Saturday, October 08, 2011

Falling newspaper circulation

Utterly misleading headline

The Stuff headline reads,
Country's prison roll tumbling

There is a clear inference that considerably fewer people are in prison now than was the case at some earlier point.

So I look for the passage that tells about the September quarter total compared to the June quarter. Not there. And Corrections still has the June total up.

So what is the headline based on?

In the past decade the prison population grew by 45.6 per cent – but the latest annual Justice Sector Forecast predicts that in the next 10 years it will fall by 6.2 per cent.

It's based on a prediction.

But go back to Corrections which only three months ago was displaying this graph:

The Justice Sector Forecast was predicting continuing growth. The story is actually about why the forecasts have changed.

The headline is utterly misleading.

It's akin to my issuing a statement headed with
DPB numbers rocket
based on Treasury budget forecasts. I would be pilloried.

Thursday, October 06, 2011

Older mothers "selfish and self-centred"

A Perth doctor has labelled women who have their children in their late thirties as "selfish and self-centred." And a third of Melbourne Age readers agree with him.

My youngest was born when I was almost 39. She was unplanned. I didn't really intend on having another child but thought that on balance providing a sibling for the older one and my husband's delight at the development made it a good thing. When she was born I fell in love with her immediately. Such a sure-of-herself, snuggly and robust little thing. Physically stronger and healthier than my first-born.

The article covers all the reasons why women are apparently "selfish and self-centred" for having children later. The additional cost to the health service, becoming geriatrics and a burden on the children later. But women who give birth later have usually contributed more tax. As far as it being a debate about public goods, its swings and roundabouts. The choice to leave parenthood till later doesn't impinge on anyone else, unlike the choice to have children you can't financially support - at any age.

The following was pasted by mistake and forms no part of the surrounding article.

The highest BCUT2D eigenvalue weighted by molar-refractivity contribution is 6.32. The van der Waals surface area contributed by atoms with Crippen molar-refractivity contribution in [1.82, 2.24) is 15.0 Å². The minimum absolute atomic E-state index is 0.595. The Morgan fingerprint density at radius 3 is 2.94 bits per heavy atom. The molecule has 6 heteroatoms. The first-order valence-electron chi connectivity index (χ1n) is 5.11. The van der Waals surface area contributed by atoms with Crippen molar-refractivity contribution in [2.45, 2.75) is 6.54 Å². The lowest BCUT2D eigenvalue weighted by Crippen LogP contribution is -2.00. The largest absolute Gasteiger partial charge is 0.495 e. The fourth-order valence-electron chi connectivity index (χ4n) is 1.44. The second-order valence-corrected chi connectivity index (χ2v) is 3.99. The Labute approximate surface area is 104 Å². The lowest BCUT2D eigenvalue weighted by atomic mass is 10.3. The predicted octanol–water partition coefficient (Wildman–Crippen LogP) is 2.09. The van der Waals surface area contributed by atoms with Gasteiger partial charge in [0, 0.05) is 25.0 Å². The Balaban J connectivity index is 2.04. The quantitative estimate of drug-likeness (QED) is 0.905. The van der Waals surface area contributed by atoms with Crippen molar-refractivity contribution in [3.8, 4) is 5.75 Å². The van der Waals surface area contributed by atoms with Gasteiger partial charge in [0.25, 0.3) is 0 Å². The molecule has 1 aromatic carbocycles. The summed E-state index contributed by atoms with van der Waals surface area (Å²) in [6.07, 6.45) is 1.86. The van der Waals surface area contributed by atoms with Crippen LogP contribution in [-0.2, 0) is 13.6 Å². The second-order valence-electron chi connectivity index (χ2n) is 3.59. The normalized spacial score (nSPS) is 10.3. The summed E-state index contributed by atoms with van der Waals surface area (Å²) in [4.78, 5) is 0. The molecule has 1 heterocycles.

But really, it's nobody else's bloody business. And I wouldn't have blogged on the subject bar it being yet another example of the busybody mentality displayed by people who think they know best. And disgustingly, a large minority fall in behind.

A responding 'social commentator' can have the last word. The very sane Mr Salt:

''The age of a mother isn't the issue,'' said Mr Salt. ''But, my observation of women having children later, is how they absolutely want and love and adore those children… as long as a child is yearned for, loved, adored, provisioned for, parents' age, sexual orientation, income, ethnicity, race - none of that matters.''

Wednesday, October 05, 2011

NCEA and other stuff

Apparently secondary school teachers are to get two more 'teacher only' days next year to cope with the NCEA workload. They already get quite a few. Or that's how it seems when you have a child in the system.

How good is a regime that requires more and more administration and delivers less teaching and learning? And are there any fans of NCEA out there?

A Waikato Times editorial suggests that 'beneficiary bashing' is the next most popular sport to rugby. It recommends venues to play and tools to use. Dripping with sarcasm of course. Charming.

As a prime critic of the welfare system it jars to be characterised as ignorant and indifferent but not enough to make me stop.

Yesterday I blogged about the outgoing MSD boss affirming that benefits are not best for children. Today a WINZ regional commissioner is saying, "We all know from the research that is being done that people are better off when they are not on benefits."

This statement seems commonsense and obvious but it is a substantial shift for a government department to publicly get in behind the ethos of the presiding government.

Tuesday, October 04, 2011

MSD boss admits benefits not best for kids